R.I.P. Denise Matthews, aka Vanity

The titular 1982 sole LP from Vanity 6 is an absolute classic of it’s era. Written and produced by Prince, who also released his double LP 1999 the same year and was on an unparalleled hot streak creatively speaking, the album is filled with party funk every bit worthy of his genius. Seriously, there is not a bum cut on the record, and most of them have made their way into DJ sets of mine over the years.

Check out the below posted performance, LP, and this article on Prince’s tribute to Vanity at a show last night, which also has the only clip I could find of the unreleased Vanity 6 master jam, Vibrator, featuring Prince in a comedic sketch, in line with his vocal appearance on If A Girl Answers (Don’t Hang Up) from the Vanity LP.







Songs of The Day: Trio – Hearts Are Trump, and Sunday You Need Love

Trio really nail the Sunday Valentine’s vibe with this one-two punch. One of my favorite bands to arise from the NDW.



and a bonus, original German language version Herz Ist Trumpf

Happy birthday to Clem Burke…

One of the most vital and inventive drummers to emerge from the 70’s Punk scene. That beat for Dreaming gets me every time! Watch the Apollo ’79 footage below, and see him kill it in an awesome gold lamé suit.

Happy birthday, Tina Weymouth!



Watch the new video for The Seth Bogart Show, Eating Makeup. Hunx and Kathleen Hanna!

You can always trust Seth to bring the party, and the addition of Kathleen Hanna (she’s does not appear in the video) brings me back to Le Tigre’s 1999 debut, which was on constant rotation in my store back then.

We’ve Got A Fuzzbox And We’re Gonna Use It!!

Today would have been guitarist Jo Dunne’s 47th birthday, had she not tragically succumbed to cancer two years ago. I will fondly remember Dunne for her contribution to the first Fuzzbox (back when the used the full We’ve Got A Fuzzbox And We’re Gonna Use It, moniker) single, Rules and Regulations, which I purchased on 12″, with an etched b-side, when it was released. Loved it then, love it now. Oh yeah, watch the videos and dig on their fun, oh-so-80’s, UK street punk/wave fashion sense.

And here’s the single from their first LP…

Happy birthday, Daryl Hall: The Daryl Hall and Robert Fripp recordings.

In 1977, Daryl Hall, feeling the constraints of the commercial pressures surrounding Hall & Oates, decided to hit the studio with former King Crimson commander, Robert Fripp, and record an album unfettered by the need for pop hits. With Fripp as both guitarist and producer, the album was indeed well removed from the blue eyed radio Pop/Soul of Hall’s hitmaking duo.
Unfortunately for Hall, his label RCA found the recordings too experimental, and the album, Sacred Songs, would not see release for three years.

Oddly, in those intervening years, Fripp was to release his own solo LP, Exposure, featuring two vocal appearances from Hall. In fact the sessions began as a continuation of the work on Sacred Songs, and was seen as part of a Fripp trilogy of sorts, with the third act being Peter Gabriel’s, eponymous sophomore LP. Originally Hall sang six tracks slated for the album, but in a confusing battle of record company logic, RCA intervened fearing that the association with Fripp would be damaging to Hall’s career, yet they still wanted Hall to receive co-credit for the record. Mind you, Sacred Songs was still languishing unreleased during all of this. Well, as with many lost gems, these diamonds were finally mined and received release on the 2006 deluxe issue of Exposure, and now we can fully appreciate the Hall & Fripp, Fripp & Hall combination.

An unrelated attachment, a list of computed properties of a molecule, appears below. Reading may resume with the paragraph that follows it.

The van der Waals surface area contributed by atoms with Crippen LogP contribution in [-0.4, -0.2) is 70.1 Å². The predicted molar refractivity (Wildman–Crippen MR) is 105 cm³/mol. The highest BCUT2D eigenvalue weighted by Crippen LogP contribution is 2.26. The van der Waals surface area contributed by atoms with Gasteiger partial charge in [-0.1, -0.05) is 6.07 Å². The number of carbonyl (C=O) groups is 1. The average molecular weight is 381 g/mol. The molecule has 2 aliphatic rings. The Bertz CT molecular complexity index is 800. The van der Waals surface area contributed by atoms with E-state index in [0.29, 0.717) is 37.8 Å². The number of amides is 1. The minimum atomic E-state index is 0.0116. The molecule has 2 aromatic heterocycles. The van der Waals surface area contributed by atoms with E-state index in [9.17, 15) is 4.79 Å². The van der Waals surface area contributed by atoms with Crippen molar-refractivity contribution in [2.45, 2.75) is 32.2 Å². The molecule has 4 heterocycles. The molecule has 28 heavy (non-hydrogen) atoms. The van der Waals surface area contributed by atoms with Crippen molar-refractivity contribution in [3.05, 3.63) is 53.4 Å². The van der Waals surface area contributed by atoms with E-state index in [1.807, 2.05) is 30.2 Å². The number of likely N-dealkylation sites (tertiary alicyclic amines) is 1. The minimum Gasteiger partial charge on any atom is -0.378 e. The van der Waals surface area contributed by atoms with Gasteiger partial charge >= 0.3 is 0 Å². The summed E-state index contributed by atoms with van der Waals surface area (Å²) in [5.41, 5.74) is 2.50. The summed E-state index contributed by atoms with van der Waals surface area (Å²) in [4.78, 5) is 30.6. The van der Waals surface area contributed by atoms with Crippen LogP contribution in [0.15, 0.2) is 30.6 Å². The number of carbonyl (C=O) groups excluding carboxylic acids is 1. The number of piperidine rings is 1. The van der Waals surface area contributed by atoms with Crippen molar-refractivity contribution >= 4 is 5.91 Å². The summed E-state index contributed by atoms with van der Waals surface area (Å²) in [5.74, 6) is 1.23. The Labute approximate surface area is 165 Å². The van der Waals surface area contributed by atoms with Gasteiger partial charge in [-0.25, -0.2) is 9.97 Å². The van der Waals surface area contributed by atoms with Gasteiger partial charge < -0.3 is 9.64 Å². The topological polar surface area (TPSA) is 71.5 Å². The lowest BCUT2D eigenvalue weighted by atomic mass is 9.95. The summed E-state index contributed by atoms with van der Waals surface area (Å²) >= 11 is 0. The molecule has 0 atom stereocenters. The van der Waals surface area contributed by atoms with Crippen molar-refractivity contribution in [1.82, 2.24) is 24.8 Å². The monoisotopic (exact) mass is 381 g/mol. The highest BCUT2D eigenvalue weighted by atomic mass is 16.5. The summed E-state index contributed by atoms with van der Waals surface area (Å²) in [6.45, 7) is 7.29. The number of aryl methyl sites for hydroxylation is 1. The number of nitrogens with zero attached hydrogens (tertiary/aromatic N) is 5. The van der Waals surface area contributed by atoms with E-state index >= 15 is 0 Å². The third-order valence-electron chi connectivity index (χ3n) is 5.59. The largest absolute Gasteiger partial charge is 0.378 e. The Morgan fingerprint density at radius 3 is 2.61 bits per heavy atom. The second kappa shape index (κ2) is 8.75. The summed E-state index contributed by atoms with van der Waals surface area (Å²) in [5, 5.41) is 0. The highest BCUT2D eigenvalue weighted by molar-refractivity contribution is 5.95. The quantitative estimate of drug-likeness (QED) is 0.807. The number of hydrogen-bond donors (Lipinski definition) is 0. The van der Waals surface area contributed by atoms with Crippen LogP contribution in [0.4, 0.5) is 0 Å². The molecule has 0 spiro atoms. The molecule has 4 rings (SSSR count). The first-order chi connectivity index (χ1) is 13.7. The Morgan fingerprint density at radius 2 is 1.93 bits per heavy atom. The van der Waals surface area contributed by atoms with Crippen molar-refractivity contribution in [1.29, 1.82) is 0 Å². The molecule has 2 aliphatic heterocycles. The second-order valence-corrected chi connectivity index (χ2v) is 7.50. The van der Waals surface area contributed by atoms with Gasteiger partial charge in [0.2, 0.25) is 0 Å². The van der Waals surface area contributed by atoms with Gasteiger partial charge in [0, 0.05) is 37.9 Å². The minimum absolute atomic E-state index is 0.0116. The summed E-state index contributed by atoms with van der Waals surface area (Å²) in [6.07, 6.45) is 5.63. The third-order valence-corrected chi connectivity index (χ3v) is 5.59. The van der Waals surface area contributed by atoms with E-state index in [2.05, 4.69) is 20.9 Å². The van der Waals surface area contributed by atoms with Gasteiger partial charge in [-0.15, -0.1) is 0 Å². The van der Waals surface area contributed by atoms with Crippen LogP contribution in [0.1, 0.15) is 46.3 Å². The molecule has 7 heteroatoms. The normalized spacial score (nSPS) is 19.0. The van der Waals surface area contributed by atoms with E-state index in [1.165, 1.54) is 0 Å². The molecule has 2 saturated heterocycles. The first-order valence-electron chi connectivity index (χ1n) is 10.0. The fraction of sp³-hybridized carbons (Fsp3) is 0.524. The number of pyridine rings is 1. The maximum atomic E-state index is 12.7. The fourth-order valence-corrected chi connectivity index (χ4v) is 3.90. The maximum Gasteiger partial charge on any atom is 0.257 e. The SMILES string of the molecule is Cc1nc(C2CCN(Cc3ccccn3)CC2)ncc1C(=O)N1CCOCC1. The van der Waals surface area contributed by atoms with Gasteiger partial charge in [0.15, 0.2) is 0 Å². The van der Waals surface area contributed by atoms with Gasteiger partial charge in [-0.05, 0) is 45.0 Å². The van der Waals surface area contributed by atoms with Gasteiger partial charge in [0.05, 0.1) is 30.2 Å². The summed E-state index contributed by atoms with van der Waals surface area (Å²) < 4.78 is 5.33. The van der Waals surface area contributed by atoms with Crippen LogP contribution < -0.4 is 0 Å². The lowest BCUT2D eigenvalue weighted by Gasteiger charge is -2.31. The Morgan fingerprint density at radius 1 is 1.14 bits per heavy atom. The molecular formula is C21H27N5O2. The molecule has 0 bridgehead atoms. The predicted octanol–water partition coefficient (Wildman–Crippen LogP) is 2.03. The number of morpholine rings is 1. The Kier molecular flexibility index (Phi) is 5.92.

NYCNY, as it was called on Sacred Songs, would be re-recorded with different lyrics and vocals on Fripp’s Exposure as, I May Not Have Had Enough Of Me But I’ve Had Enough Of You.

In preparation for her forthcoming autobiography, and unrelated BBC produced documentary, check out this section of Grace Jones, from Queens of Disco.

One thing that I’ve learned from this blog’s analytics, is that people love Grace Jones. As such, there has been a pretty impressive amount of internet buzz about her soon to be released autobiography. Unfortunately the hottest topic about said bio, is Grace calling out current Pop/R&B divas for having stolen her style. Her comments that I’ve seen in regards to this are actually pretty tame (certainly by Jones’ standards), and there’s no doubt as to the influence that Jones has had upon the world of fashion, music, film and beyond. Even her tough as nails, take no shit persona can be seen as a blueprint being used, if often wielded poorly, by many current stars. That’s my problem with that subject though. Jones is infinitely more fascinating a character than today’s stars and focusing solely on her influence upon, and acknowledgement of, actually diminishes her own status, as these sites merely concentrate on those comments, dropping the names that are inescapable in modern celebrity press.

Anyway, here’s hoping that autobiography sells millions